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WEDNESDAY, SEPTEMBER 20, 1922.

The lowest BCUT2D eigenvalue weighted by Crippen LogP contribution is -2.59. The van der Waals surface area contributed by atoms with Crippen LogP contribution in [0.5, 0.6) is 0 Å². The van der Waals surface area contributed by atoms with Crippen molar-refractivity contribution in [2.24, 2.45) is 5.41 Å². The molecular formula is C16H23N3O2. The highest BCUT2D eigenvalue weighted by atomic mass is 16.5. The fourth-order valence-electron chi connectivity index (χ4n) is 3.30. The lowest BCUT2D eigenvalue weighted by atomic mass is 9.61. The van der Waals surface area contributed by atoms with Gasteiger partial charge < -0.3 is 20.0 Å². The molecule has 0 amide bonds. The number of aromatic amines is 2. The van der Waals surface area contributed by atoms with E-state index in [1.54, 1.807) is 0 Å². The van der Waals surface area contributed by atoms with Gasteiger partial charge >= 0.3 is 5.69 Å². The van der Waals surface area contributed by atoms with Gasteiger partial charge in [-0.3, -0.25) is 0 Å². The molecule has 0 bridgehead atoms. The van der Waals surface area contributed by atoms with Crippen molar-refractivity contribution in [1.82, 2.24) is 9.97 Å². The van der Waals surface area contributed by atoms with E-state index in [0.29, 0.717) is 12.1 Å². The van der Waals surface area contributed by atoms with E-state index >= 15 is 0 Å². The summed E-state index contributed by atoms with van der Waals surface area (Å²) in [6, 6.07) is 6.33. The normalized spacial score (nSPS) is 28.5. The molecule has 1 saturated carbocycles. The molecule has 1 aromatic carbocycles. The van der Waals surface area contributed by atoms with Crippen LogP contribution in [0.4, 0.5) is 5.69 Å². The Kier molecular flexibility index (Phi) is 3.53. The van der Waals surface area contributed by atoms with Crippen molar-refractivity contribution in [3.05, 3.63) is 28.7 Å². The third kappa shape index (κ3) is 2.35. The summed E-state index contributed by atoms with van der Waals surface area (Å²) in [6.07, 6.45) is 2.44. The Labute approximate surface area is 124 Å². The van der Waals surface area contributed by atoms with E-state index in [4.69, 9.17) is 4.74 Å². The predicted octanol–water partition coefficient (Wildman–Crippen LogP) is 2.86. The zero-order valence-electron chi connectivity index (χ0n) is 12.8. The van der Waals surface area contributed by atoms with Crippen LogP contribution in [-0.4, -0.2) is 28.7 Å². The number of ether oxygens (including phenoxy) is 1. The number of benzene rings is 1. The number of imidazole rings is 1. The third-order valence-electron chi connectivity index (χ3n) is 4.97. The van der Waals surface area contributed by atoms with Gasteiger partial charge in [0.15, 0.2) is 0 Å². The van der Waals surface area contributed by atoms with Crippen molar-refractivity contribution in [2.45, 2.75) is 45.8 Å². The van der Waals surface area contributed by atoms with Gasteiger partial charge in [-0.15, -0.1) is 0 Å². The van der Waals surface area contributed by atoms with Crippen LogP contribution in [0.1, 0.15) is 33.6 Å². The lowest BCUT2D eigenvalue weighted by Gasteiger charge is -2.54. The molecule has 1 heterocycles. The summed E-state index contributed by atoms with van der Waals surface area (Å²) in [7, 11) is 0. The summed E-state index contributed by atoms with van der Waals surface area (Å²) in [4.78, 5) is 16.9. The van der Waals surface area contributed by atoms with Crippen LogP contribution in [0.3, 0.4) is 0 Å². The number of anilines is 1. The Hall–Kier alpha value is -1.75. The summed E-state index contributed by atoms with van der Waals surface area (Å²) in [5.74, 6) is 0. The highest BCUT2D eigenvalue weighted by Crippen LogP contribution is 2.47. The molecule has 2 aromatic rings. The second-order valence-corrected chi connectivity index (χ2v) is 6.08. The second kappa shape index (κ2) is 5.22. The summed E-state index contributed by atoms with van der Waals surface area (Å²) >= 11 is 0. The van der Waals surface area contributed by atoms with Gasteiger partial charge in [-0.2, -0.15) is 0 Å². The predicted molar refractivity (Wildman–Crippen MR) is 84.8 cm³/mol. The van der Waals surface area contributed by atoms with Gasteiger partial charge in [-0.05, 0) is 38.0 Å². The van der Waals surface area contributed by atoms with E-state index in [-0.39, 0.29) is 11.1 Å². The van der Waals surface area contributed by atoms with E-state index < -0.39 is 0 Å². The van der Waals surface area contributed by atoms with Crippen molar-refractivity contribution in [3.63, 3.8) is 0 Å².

Bic Mint Case We U»e the Celebrated .CORONA BLEND COFFEE Made in Electric Percolator TABLES FOR LADIES Soft Drinks, Smokes, and Good Candies In Connection We serve Eastern corn*fed Beef—Steaks a Specialty Home Made Chile Everything Good to Eat 1 MAKE EVERY HOUR A HAPPY HOUR! Pool Billiards Cards Bowling LUNCH COUNTER With Blanche Gokel fixin’ up the eats LOVE’S PLACE 4 —— , , j i 5 ff Dave Shelley Saddles ' ' COW BOY BOOTS Hyer, Justin and Teitzel on Hand Chaps. Bits and Spurs Tourists Outfits 1 " iL, Horsemanship. Miss Daisy—l’ve been told that you mount Pegasus once in a while. Lieu tenant Lambert. Lieutenant Lambert —Nothing is easier, I assure you. Miss Daisy. A good trooper should be able to manage any kind of a horse. Profits Commensurate. Lady—l should think you’d be ashamed to Toad such an idle and un profitable life. Frayed Phil (as he tackled a good handout) —Idle it may be, muu, but considerin’ de capital invested, de profits is purty good. Evidence of Her Cleverness. He—Every man likes to hear a .•lever woman talk. She—Yes, the conceited things I It’s because she always talks to him about Mmself. Natural Gift. Miss Catt—What makes you think Miss Wry would be a good usher? Miss Nlpp—Because she is always trying to put people in their proper places. Nature Docu Nothing in Vain. The Cynic—ls you girls have to hide four ears, what’s the good of having ?ars? The Flapper—Why, if we had no ears, where would we hang our ear rings? Deterrents. “Tom,” said his wife, “I don’t be lieve you smoked one of those cigars I save you on your birthday.” “That’s right, my dear," he replied. Tm going to keep them until our (ohnny wants to learn to smoke.” A Modern Romance. They went to school together, They grew up side by side. But he never knew ho loved her Till her rich uncle died. Once He Was. Mrs. Peck—To think that I once con sidered you a hero I Bah I Henry (her husband) —I suppose the thought struck you on the evening I performed the death-defying and foolhardy feat of proposing marriage to you. Wow I Borlelgh (at 11:40 p. m.) —I love that dreamy look In your eyes. I have never seen it In any other girl's. Mis? Bright (stifling a yawn)—Per haps you don’t stay as late with them as you do here.—lrish Independent. No Relief. “What is the matter with your car?’’ “I dunno. Engine trouble.” “What have you done?” “I took It to a d>ug store. But they didn't seem to be ablo to diagnose the case.” Wind and String. “Peck is a great fellow for blowing his own horn in public.” “Well, poor man, I suppose it’s a change for him from playing second fiddle at home.” A Possible Patriot. “What’s the matter with this man?” "Well, what's the matter?’’ “He reduced the.price of something because he heard the government wanted It.” BATTLE AGAINST BARBERRY PLANT Digging Must Be Complete and Thorough in Order Not to Leave Pieces of Roots. BUSHES DIFFICULT TO KILL Large Number of Seedlings Some times Are Found Growing Under Dead Plants That Were Dug When in Fruitage Stage. (Prepared by the United States Department of Agriculture.) In carrying on the fight against the •ommon barberry, the plant that har bors stem rust of wheat, the United States Department of Agriculture has ’ound that it is vdty important to do he job of digging thoroughly and to destroy plants having berries, even though they are only partly matured. The bushes are hard to kill, and seeds Ito The rroper Way to Remove Barberry Bushes Is to Dig Deep Enough to Remove All the Roots. from plants that were dug August 1 produced a high percentage of seed lings. After the bushes are taken out the tops should be separated from the crown and balls of earth shaken from the roots. Grubbed bushes, lying on the ground, have been found produc ing green leaves. In such cases one or more roots were in contact with the soil. Some of the grubbed bushes were completely severed from the soil, but there was enough earth left on the roots to hold moisture until secondary roots were formed. This condition hap]>ens most frequently In wet weather or in moist woodlands. Seedlings Under Dead Bushes. Great numbers of seedlings some times are found growing under dead bushes that were dug when in fruit. The last of September berries were collected from bushes dug August 1, and 1,000 of them (about 2,000 seeds) were scattered on loose earth and lightly covered with dirt and leaves. The following June there were 282 seedlings on this area. The same num ber of berries were collected from standing bushes at the same time and sown under similar conditions. The following June there were 307 seed lings on the area, showing that the immature seeds were almost ns viable as the matured ones. It is probable that seeds from bushes grubbed out even before August will grow’, and for this reason It is important, says the department, to destroy them. Advisable to Watch Sprouts. It also is advisable to watch the sprouts that may come up where old barberry plants have been taken out. These sprouts produce seed much earlier than bushes that grow direct ly from seeds. Bushes were dug In the fall of 1920. That same fall sprouts w’ere produced, and during the following year they grew vigorously. By 1922 these plants were bearing flowers In abundance. This summer, therefore, special attention must be given to places where bushes were dug lu 1920 or earlier, says the de partment. KEEN INTEREST IN POULTRY Between 5& and 75 Letter. Seeking Information Received by Animal Induatry Bureau. Mnny requests for information on poultry raising—averaging between 50 and 75 letters a day since early In the year—are reported by the bureau of animal Industry, United States De partment of Agriculture. In addition the supply of poultry literature dis tributed by the division of publica tions has surpassed the records of all previous years. The department's literature on poul try raising Is unusually completp, ranging from discussions of the prin cipal breeds of poultry to manage ment, housing. Incubation, brooding and culling. The department's poul ry publications Include mere than Idrty bulletins for general distribu te) and many others of technical '■nrncter on apeclal phases of poul r wort. WALNUT AND HICKORY TREES HURT BY PEST Species of Snout-Beetles Attack Immature Fruits. Methods of Controlling Nut-Infesting Curculics Include Burning Fallen Nuts and Spraying With Arsenate of Lead. (Prepared by the United States Department of Agriculture.) Several species of snout-beetles nearly related to the common plum curculio attack the Immature fruits, tender shoots and leaf petiples of walnut and hickory trees. A discus sion of four such species, all belong ing to the genus Conotrachelus, which closely resemble one another In ap pearance, habits and seasonal activ ities, is given in United States De partment of Agriculture Bulletin 1006, Curculios That Attack the Young Fruits and Shoots of Walnut and Hickory, by Fred E. Brooks, entomol ogist. Special characteristics of the but ternut curculio, the black-walnut cur culio, the hickory nui, the hickory shoot curculios are separately de scribed. Methods of controlling nut infesting curculios include burning the fallen ntits, spraying the leaves which they eat with arsenical poisons, and spraying the nut trees with lead ar senate. While the dropping of cur culio-lnfested walnuts and hickory nuts before the larvae in them mature affords an opportunity for destroying the young Insects by collecting and burning or otherwise disposing of the fallen nuts, this method Is successful only In cases of Isolated trees or plantations. Lead arsenate applica tions on the stems, leaves and fruit, soon after growth starts in the spring, can be counted on to give godd re sults in reducing injury from butter nut and black-walnut curculios. Spray ing walnut trees with lead arsenate at a strength of six pounds to fifty gallons of water is an effective method of controlling the butternut curculio. HENS HAMPER GRASSHOPPERS Make * Better Showing on Infested Nebraska Farm Than Poison— Fowls Bring Profit. (Prepared by the United States Department of Agriculture.) On the Scottsbluff reclamation proj ect, Mitchell, Nebraska, where the grasshopper pest has been particular ly bad this year, various methods of control have been tried out. One of the most successful methods observed so far was used by a farmer who has a quarter-section of land. Five hundred chickens divided into lots of 100 were kept in colony houses on 80 acres of the farm and moved about as occasion required. As a re sult. on the half of the farm where Chickens on Free Range Devour Many Harmful Insects. the chickens were pastured there were only about 20 per cent as many hop pers as on the other 80 acres. This is a better showing than has been made on most of the fields where poison was distributed. The owner and the renter found the method profitable. After they had used what they needed of the poultry for domestic purposes, and after the weasels and coyotes had taken their toll, the rest were marketed and brought In about 75 per cent of the orlg'jial investment. Tills year the owner Is stocking the farm with 1,000 chickens as insurance against the grasshopper pest. PRODUCTION OF YOUNG TREES Unless Allowed to Overload, They Will Not Be Injured by Rather Early Bearing. Growers of fruits sometimes are alarmed because very young trees may set rather heavy crops of fruit. Since it is perfectly natural for fruit trees to bear, they will not be injured by early production unless allowed to overload. As long as a tree makes a normal growth, fruit production will not hurt it. Peach and plum trees may pro duce considerable fruit at two or three years of age; even when only one year old they sometimes begin bearing. Under the long system of pruning, which is now being so generally prao tlced, there Is a tendency for trees to bear more heavily and earlier than under the old system of heavy cutting back. It has been noticed that despite rather heavy fruit production at an early age, such trees will make a fine growth and apparently there Is no In terference with their general condi tion. While heavy thinning may be desir able in the case of young fruit trees, they may be allowed to bear some fruit, and the practice of those who. pull It off seems to be unwarranted In the face of extended observation*. ©TfIE ®. AMEBIffiN LEGION (Copy for This Department Supplied by the American Leginn New» Service.) FOUR MEDALS ON HIS BREAST Carl M. Lange of Nebraska Is That State’s Most World War Veteran. Four medals on his breast and the French cord on his arm make Carl M. Lange of Hart ington, Neb., that state's most dec orated World war veteran. Com pa ra 11 vely few men who fought for or with France have had the coveted Me dal 11 e Militaire bestowed on them.. This dec oration goes only to enlisted men and to commanders-ln-chlef of armies In tlie field. No officer in between is eligible to receive the medal. Yet Lange was awarded two. One Marshal Petain pinned on his 0. D. Several months aften the armistice Lange opened a registered package with a French stamp on it and found another Meduille Militalre. The highest honor Nebraska could give one of its World war. heroes went to Lange also. He was chosen by the state commander of the American Le gion to officially represent Nebraska ■ t tlie burial In Arlington cemetery of the “Unknown Soldier.” The Distin guished Service cross, bestowed person ally by General Pershing, the Croix de Guerre with palms and the knowledge that he carried Merle Hay from the trendies are other things that remind Lange of his war service. Hay was the first lowa boy killed in the war and one of the first three American boys to die in action. WILL CONDUCT BAND CONTEST Charlej E. Boehler, Veteran Musician, Selected to Direct National Con vention Feature. Judging a baby show Is an easy task compared to the role assigned to Q Charles E. Boeh ler, who will con duct e prize con test among the 100 bands and drum corps ex pected at the American Legion national conven tion In New Or leans next Octo ber. Prizes for the < band contest will I be: First, $1,000; second, SSOO, and third, $250. The bands vv ill be judged on the following basis: Playing, 75 points; appearance, 10 points; marching, 10 points; num ber of Instruments, 5 points. The winner of the drum corps con test’ will receive $250, with a prize of SIOO for second place. Playing will count for 50 points; appearance, 20 points; marching, 20 points; number of instruments, 10 points. Mr. Boehler Is a former president of the New Orleans branch of the American Federation of Musicians. He served as a band leader in the Span ish-American and World wars and on the Mexican border. During the World war he was senior band mas ter of the Thirty-first division. The Private’s Dilemma. I'd like to be a corpril and with the cor prlls stand, A chevron on my coat sleeve arid a war rant in my hand, But when I think it over all my hope to gloom descends. I'd like to be a corpril—but I’d rather have my friends. The private marches dumbly—this way, that way. what’s the odds? While the corpril joins the shouting when the order's "Right by squads!” But when the drill is over then the cor prll’s glory ends, Oh, I’d like to be a corpril—but I’d rather have my friends. The extra pay comes handy and the chev ron makes one proud. But it’s tough to be a noncom when your h*»art is with the crowd. To persecute your buddies with commands the captain sends. Yes, I’d like to be a corpril—4>ut I’d rather have my friends! —Gleason Pease, In American Legion Weekly. Whaddya Mean, Hard Luck? The colonel had heard of two recent disasters In the family of his colored orderly and was surprised to find him apparently as cheerful as ever when he returned to duty after a brief fur lough home. “Well, Sam," said the colonel sym pathetically, “I hear you have had Borne bard luck.” "What, me, suh? Nossuh, Ah aln’ ’hud no hahd luck.” “Why, wasn't that your brother who was killed In a railroad wreck recent ly and wasn’t that your wife that was hurt in an automobile accident?” “Ob, yassub, yassuh—but dot’s delr hahd luck —not mine.”—American Le gion Weekly. Ghe HOOVER. i jßw _ ,|| Best Vacuum Cleaner < I on MarKet ? SHOSHONE ELECTRIC LIGHT AND POWER CO. I Pn.ld.nt HI YOUR MONEY'S WORTH LUMP ML 54.25 JIOO Best in Cody At Mine Delivered Correct Weight; One Price to All «*«* iBB Native coal co. otto l. nelson, Manager EARNEST RICCI j I Pt I lit* ]i Dealer in SOFT DRINKS Cigars Cards Games i] Boot-blacK Sta.nct WATKINS-PRANTE TRANSFER Baggage, Express All Kinds of Hauling Telephone 5, or 147 cony, wyo. < • - ■■ ■ . . ... i ' ; You Will Never Get Stung at J DULY’S I BUSY BEE I Lunch Room | OR THE BUSY POOL HALL DULIS AVDIS, Prop. White Lunch Open Again and Doing Business BETTER THAN EVER! Try a Cup of Our Coffee With Pure Cream —HOME MADE PIES— Mike Miller, Prop THREE DWIGHT E. HOLLISTER Attorney-at-Law Cody, Wyoming Pioneer Bldg. Phone 98 SI,OOO Reward will be paid for information lead ing to the arrest and conviction of any person or persons killing or stealing stock belonging to W. R. COE Cody, Wyoming